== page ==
Epic Sympathy Fail

June 13th, 2009at 01:15pm Posted by Eli

Meet America’s newest oppressed minority:

With the super-rich as its core readership, Robb Reporthas fired the initial volleys of a nascent media class warfare. In a two-page note in the June issue entitled “Putting Luxury Into Perspective,” editor in chief Brett Andersen attacks “the mainstream media” for its “demonization of the wealthy and the industries that cater to them.” This antipathy toward the magazine’s prime audience and advertisers, Andersen charges, is “a media phenomenon we have observed lately with increasing dismay.” He lambastes the wave of populism as failing “to recognize the ways in which luxury industries have enriched society not only economically, but also intellectually, technologically and culturally.”

It was the magazine’s second broadside in a row: In Robb Report‘s May issue, Andersen wrote a similar essay about the media’s “pernicious prejudice” against the wealthy.


In an interview with NEWSWEEK, Andersen decried this “luxury bashing” (which some might conclude includes a piece on “luxury shame” I wrote for NEWSWEEK last November). “There’s a sense that coverage in many of the mainstream news outlets wasn’t quite balanced,” Andersen says. “All of the wealthy get lumped in with [$60 billion Ponzi schemer Bernie] Madoff. Anyone getting a bonus on Wall Street is regarded as dishonest.”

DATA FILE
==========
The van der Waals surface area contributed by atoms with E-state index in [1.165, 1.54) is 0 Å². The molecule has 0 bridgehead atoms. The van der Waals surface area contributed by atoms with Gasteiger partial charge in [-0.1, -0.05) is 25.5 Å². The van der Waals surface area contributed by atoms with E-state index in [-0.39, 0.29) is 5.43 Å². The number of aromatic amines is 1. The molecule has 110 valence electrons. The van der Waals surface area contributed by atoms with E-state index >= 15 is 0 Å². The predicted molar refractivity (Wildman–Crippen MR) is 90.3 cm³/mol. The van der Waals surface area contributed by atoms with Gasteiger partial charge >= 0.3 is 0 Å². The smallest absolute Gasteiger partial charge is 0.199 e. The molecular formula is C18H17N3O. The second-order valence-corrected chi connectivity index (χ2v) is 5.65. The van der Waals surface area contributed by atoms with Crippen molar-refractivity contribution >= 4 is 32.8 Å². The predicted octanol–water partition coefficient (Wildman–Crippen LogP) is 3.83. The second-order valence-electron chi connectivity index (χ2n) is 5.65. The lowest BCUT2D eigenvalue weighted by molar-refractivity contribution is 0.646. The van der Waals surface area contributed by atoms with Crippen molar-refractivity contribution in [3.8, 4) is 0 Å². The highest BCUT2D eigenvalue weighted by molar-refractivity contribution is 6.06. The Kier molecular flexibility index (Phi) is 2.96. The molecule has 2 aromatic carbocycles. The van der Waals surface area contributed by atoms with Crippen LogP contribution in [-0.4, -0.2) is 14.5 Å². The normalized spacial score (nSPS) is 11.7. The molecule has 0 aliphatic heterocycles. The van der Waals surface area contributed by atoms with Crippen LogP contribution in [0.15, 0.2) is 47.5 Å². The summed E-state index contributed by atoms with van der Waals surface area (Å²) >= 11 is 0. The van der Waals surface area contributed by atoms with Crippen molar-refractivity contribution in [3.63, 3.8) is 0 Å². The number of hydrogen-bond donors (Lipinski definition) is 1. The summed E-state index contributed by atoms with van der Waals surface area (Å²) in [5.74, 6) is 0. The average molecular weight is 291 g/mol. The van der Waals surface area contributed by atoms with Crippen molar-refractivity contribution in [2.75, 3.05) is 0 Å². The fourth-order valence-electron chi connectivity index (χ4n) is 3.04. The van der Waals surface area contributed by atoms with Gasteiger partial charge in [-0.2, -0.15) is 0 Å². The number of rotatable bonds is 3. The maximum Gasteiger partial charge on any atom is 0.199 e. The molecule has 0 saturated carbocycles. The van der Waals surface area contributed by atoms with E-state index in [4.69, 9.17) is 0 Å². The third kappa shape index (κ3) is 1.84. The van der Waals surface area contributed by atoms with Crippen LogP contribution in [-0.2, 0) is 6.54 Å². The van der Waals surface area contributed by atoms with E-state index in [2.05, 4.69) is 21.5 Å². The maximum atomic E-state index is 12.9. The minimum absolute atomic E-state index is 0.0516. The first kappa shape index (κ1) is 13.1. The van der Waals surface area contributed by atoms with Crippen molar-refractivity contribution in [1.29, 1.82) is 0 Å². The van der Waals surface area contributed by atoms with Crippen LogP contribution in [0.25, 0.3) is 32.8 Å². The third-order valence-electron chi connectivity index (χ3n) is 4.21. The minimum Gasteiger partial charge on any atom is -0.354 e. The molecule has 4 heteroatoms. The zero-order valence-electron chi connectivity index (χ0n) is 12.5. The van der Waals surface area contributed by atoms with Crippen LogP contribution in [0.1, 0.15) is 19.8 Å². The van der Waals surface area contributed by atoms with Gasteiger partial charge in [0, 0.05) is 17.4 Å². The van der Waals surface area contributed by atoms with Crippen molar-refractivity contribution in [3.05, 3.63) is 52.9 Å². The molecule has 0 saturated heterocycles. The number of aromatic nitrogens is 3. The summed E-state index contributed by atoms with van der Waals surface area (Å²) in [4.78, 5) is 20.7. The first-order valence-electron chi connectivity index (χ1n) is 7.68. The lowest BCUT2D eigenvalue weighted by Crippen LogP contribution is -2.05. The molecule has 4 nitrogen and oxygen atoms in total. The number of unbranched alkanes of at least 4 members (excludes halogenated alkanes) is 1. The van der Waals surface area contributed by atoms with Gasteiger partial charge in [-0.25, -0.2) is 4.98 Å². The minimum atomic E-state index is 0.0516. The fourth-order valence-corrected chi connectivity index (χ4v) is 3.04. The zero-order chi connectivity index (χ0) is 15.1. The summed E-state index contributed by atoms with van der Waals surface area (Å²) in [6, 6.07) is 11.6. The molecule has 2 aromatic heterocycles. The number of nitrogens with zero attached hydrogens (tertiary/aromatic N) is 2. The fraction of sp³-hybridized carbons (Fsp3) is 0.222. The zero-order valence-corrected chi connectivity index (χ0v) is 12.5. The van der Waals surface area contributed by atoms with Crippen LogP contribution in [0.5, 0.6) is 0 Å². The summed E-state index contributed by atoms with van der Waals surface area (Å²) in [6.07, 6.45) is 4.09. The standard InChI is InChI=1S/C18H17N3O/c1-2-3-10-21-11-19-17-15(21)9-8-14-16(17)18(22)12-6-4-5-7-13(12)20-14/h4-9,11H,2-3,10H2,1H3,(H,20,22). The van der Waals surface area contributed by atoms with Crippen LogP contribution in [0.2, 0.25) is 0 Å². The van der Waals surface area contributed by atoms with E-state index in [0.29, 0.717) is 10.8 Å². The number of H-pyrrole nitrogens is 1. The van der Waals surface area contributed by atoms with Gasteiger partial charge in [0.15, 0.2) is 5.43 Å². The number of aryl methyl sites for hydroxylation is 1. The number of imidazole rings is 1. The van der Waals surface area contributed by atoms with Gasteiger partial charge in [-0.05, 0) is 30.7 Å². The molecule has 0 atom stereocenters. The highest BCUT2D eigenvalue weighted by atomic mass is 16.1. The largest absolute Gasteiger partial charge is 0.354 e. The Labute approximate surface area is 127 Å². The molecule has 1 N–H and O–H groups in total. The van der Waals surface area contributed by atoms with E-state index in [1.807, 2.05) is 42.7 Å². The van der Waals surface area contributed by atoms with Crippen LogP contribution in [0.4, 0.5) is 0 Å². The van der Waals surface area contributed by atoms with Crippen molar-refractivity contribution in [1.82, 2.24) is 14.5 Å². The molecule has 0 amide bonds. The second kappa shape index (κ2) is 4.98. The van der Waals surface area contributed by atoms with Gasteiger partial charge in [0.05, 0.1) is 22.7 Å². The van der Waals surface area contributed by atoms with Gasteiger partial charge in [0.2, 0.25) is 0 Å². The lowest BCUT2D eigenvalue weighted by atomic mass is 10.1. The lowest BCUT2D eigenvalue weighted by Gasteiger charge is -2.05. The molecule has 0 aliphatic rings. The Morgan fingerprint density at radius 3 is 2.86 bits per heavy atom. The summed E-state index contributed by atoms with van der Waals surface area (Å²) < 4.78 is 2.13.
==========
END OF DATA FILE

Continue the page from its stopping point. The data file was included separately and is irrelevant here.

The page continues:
One of his wingmen leaves no doubt that their antagonists in the ink-soiled media masses are uncouth, with little or no grasp of the meaning of high-living. “If you read The New York Times, you find that its writers consider buying Starbucks coffee a luxury during this downturn,” writer Henri Barguirdjian, CEO, of the U.S. arm of high-end jeweler Graff. He emphasizes his industry’s economic impact—annual revenue of $25 billion from 30,000 speciality stores. “That represents a significant amount of sales and corporate tax revenue, not to mention employment opportunities,” Barguirdjian wrote. Meanwhile, Margareth Henriquez, CEO of the prestige champagne brand Krug, extols luxury’s transcendent virtues. “Luxury companies have lighted the way for the rest of the world,” she writes, explaining their high-end products and services generate “new ideas and directions” that also advance the fortunes of companies that can’t readily afford to fund innovation and set standards. Bentley Motors president Christophe Georges cites “a kind of self-flagellation in the United States at the moment.” But Bentley’s 4,000 autoworkers at its Crewe, England, plant don’t buy the notion, he says, “that owning a Bentley is a bad thing.”

It must be horrible to be persecuted like that, to have all your rights taken away, to have people cross to the other side of the street when they see you coming, to have nothing but your wealth and power and trophy spouse to console you.  My heart, it is breaking.

Keep speaking out, Mr. Andersen – the American people need to understand how terribly difficult it is to be rich.

Entry Filed under: Economy,Media,Republicans,Wankers

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